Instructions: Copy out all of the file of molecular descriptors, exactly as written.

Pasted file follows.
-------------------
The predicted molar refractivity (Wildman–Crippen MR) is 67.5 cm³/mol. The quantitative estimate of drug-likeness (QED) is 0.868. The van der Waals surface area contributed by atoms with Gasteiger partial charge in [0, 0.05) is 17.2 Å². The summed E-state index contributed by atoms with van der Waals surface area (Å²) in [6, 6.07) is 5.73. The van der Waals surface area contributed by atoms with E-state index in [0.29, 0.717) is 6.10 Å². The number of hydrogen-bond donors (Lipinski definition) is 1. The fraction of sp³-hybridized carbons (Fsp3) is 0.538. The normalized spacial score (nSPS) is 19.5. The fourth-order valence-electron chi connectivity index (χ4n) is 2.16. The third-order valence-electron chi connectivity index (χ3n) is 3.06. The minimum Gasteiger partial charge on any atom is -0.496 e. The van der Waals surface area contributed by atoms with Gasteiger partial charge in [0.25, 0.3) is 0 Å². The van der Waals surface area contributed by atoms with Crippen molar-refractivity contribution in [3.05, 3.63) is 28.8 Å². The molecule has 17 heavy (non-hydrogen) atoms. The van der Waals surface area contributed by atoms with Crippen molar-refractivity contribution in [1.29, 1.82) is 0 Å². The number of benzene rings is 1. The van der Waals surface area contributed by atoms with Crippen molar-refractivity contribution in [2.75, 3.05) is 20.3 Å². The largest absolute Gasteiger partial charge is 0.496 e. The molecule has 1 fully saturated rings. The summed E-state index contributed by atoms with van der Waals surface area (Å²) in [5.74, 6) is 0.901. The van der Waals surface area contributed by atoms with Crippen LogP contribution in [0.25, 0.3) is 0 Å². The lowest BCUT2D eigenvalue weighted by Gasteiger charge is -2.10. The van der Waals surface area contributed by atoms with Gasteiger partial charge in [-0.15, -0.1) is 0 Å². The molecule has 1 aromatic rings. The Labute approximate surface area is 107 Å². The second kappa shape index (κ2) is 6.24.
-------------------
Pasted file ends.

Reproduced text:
The predicted molar refractivity (Wildman–Crippen MR) is 67.5 cm³/mol. The quantitative estimate of drug-likeness (QED) is 0.868. The van der Waals surface area contributed by atoms with Gasteiger partial charge in [0, 0.05) is 17.2 Å². The summed E-state index contributed by atoms with van der Waals surface area (Å²) in [6, 6.07) is 5.73. The van der Waals surface area contributed by atoms with E-state index in [0.29, 0.717) is 6.10 Å². The number of hydrogen-bond donors (Lipinski definition) is 1. The fraction of sp³-hybridized carbons (Fsp3) is 0.538. The normalized spacial score (nSPS) is 19.5. The fourth-order valence-electron chi connectivity index (χ4n) is 2.16. The third-order valence-electron chi connectivity index (χ3n) is 3.06. The minimum Gasteiger partial charge on any atom is -0.496 e. The van der Waals surface area contributed by atoms with Gasteiger partial charge in [0.25, 0.3) is 0 Å². The van der Waals surface area contributed by atoms with Crippen molar-refractivity contribution in [3.05, 3.63) is 28.8 Å². The molecule has 17 heavy (non-hydrogen) atoms. The van der Waals surface area contributed by atoms with Crippen molar-refractivity contribution in [1.29, 1.82) is 0 Å². The number of benzene rings is 1. The van der Waals surface area contributed by atoms with Crippen molar-refractivity contribution in [2.75, 3.05) is 20.3 Å². The largest absolute Gasteiger partial charge is 0.496 e. The molecule has 1 fully saturated rings. The summed E-state index contributed by atoms with van der Waals surface area (Å²) in [5.74, 6) is 0.901. The van der Waals surface area contributed by atoms with Crippen LogP contribution in [0.25, 0.3) is 0 Å². The lowest BCUT2D eigenvalue weighted by Gasteiger charge is -2.10. The van der Waals surface area contributed by atoms with Gasteiger partial charge in [-0.15, -0.1) is 0 Å². The molecule has 1 aromatic rings. The Labute approximate surface area is 107 Å². The second kappa shape index (κ2) is 6.24.